By: David Sheward
The characters in Amanda Peet’s The Commons of Pensacola are pretty careless. They forget their cellphones and leave condom wrappers and stacks of cash lying around where anyone could find them and advance the plot. That unconvincing looseness is just one of the problems with this featherweight little number from Manhattan Theatre Club, now at the Off-Broadway City Center Stage I. Fortunately, Blythe Danner as a down-on-her-luck matron and Sarah Jessica Parker as her devastated daughter lend their considerable skills to packing meat on the bones of this flimsy carcass.
The paper-thin story takes places in the tiny Florida condo (set designer Santo Loquasto renders the tackiness to perfection) of Judith, the wife of a convicted Bernie Madoff-like financial swindler. It’s Thanksgiving, and she’s being visited by her elder daughter Becca, a failed actor, and Becca’s much-younger boyfriend, Gabe, an investigative journalist. That job description should tell you all you need to know about the oncoming conflict. Becca is hoping to jumpstart her career by co-starring in a reality TV show with her mother, to be produced by Gabe. The gimmick would be to go around begging forgiveness from the victims of Judith’s husband. Also on hand are Ali, Becca’s estranged sister, and Lizzy, Ali’s 16-year-old daughter whose sexual precociousness causes even more complications.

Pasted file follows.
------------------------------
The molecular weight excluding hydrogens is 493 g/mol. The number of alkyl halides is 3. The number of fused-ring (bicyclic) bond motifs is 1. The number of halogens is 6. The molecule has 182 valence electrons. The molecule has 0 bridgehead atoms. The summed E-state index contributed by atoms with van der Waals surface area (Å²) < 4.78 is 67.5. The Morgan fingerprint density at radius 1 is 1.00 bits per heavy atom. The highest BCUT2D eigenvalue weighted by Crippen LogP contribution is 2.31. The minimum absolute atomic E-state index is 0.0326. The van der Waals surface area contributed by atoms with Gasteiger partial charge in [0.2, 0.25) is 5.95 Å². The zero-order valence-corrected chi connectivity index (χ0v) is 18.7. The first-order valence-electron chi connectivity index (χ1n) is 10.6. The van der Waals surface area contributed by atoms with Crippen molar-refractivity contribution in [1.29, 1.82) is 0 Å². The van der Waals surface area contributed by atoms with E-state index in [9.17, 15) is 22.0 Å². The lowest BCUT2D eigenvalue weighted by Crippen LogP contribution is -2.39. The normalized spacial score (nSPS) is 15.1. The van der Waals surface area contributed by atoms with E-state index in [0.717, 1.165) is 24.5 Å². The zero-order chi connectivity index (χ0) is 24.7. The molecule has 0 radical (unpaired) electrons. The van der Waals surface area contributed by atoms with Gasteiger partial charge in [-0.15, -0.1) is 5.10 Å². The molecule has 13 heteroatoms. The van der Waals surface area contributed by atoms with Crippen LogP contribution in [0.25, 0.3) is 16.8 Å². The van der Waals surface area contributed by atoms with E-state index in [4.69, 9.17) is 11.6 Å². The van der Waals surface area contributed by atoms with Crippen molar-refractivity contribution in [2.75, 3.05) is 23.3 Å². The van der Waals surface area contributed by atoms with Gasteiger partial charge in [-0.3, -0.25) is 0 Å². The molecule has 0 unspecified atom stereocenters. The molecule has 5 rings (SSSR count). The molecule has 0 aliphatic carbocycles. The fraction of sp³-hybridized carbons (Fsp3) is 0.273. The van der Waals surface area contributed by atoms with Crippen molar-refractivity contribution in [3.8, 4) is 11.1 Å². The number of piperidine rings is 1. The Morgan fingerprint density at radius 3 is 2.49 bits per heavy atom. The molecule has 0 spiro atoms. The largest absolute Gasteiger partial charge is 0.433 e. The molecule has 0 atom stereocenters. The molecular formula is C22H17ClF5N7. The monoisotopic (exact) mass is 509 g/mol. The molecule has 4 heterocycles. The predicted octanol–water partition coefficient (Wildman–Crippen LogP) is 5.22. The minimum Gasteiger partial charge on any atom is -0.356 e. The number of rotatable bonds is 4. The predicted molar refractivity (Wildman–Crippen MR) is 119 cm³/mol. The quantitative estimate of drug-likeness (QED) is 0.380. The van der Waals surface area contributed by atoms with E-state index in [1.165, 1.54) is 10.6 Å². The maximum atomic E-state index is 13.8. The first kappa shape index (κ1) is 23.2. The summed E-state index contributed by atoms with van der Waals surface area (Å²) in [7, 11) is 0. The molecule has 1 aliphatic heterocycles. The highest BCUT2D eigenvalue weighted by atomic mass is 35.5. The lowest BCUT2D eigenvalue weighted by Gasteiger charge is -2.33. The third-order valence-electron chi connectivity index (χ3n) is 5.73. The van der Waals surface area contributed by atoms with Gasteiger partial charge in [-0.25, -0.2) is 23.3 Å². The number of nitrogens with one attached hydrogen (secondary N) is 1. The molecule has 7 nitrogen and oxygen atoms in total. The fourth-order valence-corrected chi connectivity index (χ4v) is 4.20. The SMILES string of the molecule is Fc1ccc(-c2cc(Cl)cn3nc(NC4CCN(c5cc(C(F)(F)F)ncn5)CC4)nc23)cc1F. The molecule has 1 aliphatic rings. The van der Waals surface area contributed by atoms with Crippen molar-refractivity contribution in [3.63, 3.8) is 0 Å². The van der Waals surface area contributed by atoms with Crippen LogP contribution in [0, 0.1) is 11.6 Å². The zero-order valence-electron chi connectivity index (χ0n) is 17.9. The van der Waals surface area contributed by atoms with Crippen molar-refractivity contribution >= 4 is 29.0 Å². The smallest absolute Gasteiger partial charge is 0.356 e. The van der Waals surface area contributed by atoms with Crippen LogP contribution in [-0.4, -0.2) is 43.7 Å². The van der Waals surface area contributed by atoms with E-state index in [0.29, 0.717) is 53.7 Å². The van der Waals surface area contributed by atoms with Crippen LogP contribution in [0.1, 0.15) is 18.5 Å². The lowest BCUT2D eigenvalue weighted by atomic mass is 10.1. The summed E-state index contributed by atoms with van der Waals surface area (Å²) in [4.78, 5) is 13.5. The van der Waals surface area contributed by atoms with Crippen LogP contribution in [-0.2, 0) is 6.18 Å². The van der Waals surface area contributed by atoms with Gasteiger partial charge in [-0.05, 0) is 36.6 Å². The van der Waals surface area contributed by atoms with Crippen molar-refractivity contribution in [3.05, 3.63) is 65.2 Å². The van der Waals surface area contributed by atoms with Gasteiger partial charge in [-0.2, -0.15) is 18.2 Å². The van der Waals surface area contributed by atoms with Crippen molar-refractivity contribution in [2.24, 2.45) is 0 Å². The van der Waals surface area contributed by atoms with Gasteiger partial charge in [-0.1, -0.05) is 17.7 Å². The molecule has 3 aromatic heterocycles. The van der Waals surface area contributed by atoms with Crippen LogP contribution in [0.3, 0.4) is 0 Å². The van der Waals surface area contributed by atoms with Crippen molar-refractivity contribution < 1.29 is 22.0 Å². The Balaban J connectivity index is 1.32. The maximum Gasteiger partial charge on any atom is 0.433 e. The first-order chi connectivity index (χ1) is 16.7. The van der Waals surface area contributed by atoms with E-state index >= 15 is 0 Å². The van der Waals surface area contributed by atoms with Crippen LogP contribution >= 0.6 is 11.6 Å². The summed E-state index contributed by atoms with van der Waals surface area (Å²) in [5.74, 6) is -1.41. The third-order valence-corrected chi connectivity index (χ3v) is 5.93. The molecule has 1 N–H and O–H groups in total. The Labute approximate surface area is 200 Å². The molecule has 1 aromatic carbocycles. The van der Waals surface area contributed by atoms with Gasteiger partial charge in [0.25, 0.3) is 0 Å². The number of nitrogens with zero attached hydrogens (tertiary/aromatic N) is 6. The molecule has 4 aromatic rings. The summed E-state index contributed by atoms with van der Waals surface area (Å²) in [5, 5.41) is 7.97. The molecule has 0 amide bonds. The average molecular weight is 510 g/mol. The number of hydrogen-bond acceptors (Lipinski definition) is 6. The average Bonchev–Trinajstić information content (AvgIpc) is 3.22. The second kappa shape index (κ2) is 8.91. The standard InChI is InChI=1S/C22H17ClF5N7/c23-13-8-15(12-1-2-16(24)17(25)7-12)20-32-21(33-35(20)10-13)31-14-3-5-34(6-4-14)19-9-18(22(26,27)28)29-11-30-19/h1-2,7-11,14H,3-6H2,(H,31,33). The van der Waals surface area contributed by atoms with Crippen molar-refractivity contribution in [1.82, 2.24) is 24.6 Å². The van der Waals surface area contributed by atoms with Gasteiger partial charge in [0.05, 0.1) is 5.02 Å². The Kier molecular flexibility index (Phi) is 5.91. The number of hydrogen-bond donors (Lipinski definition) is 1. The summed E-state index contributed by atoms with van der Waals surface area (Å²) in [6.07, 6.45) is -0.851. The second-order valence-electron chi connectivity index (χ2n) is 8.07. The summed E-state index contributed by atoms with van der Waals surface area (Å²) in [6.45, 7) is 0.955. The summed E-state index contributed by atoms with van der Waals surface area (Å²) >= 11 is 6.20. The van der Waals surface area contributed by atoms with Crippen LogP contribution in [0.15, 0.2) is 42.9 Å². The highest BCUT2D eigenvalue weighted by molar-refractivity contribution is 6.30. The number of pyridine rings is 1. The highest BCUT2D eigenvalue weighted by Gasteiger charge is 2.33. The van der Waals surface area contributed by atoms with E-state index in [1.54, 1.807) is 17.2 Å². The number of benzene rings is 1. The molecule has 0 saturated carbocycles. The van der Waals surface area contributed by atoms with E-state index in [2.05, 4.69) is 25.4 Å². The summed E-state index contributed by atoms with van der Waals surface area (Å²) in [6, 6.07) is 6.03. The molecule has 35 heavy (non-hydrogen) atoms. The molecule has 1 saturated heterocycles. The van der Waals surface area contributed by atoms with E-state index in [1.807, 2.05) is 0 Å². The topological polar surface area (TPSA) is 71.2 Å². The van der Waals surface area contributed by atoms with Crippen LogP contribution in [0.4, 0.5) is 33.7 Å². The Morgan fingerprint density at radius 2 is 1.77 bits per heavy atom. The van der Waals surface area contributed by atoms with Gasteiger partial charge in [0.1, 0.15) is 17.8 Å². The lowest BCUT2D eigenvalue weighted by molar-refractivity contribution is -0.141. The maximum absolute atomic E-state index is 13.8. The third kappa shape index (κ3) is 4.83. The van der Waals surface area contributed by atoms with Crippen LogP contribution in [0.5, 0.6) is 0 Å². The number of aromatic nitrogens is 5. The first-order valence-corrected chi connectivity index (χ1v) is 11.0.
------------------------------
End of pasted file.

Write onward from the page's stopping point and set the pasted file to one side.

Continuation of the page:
An esteemed actor, Peet gives the cast plenty of histrionic opportunities, particularly Parker as Becca, and the playwright has a few intriguing themes here, such as the conflict between the entitled wealthy and those they take advantage of. But Peet barely scratches the surface, settling for predictable soap opera. We don’t even know if Judith’s husband is in jail or dead, because his fate is never discussed. Plus, Peet has a tendency to go for clichéd dialogue and low-grade humor (she has a fondness for fart jokes). Unfortunately, the comparisons to Blue Jasmine, Woody Allen’s much richer film on the same subject, are inevitable and unflattering.
MTC artistic director Lynne Meadow gives the material the sharpest staging she can muster, avoiding the broadness that hampers the script. Danner’s patrician manner is slightly wrong for the ballsy Judith, but she makes it work. As noted, Parker has the juiciest role; Becca gets to go to pieces at least three times during the play’s mercifully swift 90 minutes. The Sex & the City star takes these moments and runs with them, creating a complex, shattered woman out of the scraps of Peet’s meager play. Ali Marsh has a satisfying ferocity as the furious Ali, determined to find hidden funds in Judith’s apartment. Michael Stahl-David is an attractive Gabe. The actor doesn’t minimize this taker’s greedy nature hidden behind platitudes about morality and being a vegan. Zoe Levin delivers a conflicted Lizzy, and Nilaja Sun gets a few good licks in as Judith’s feisty caregiver and housekeeper. Too bad Commons is all too common.
Nov. 21-Jan. 26. New York City Center Stage I, 131 W. 55th St., NYC. Tue 7pm, Wed 2pm & 7pm, Thu-Fri 8pm, Sat 2pm & 8pm, Sun 2pm &7pm. Running time 90 minutes, no intermission. $85. (212) 581-1212.www.nycitycenter.org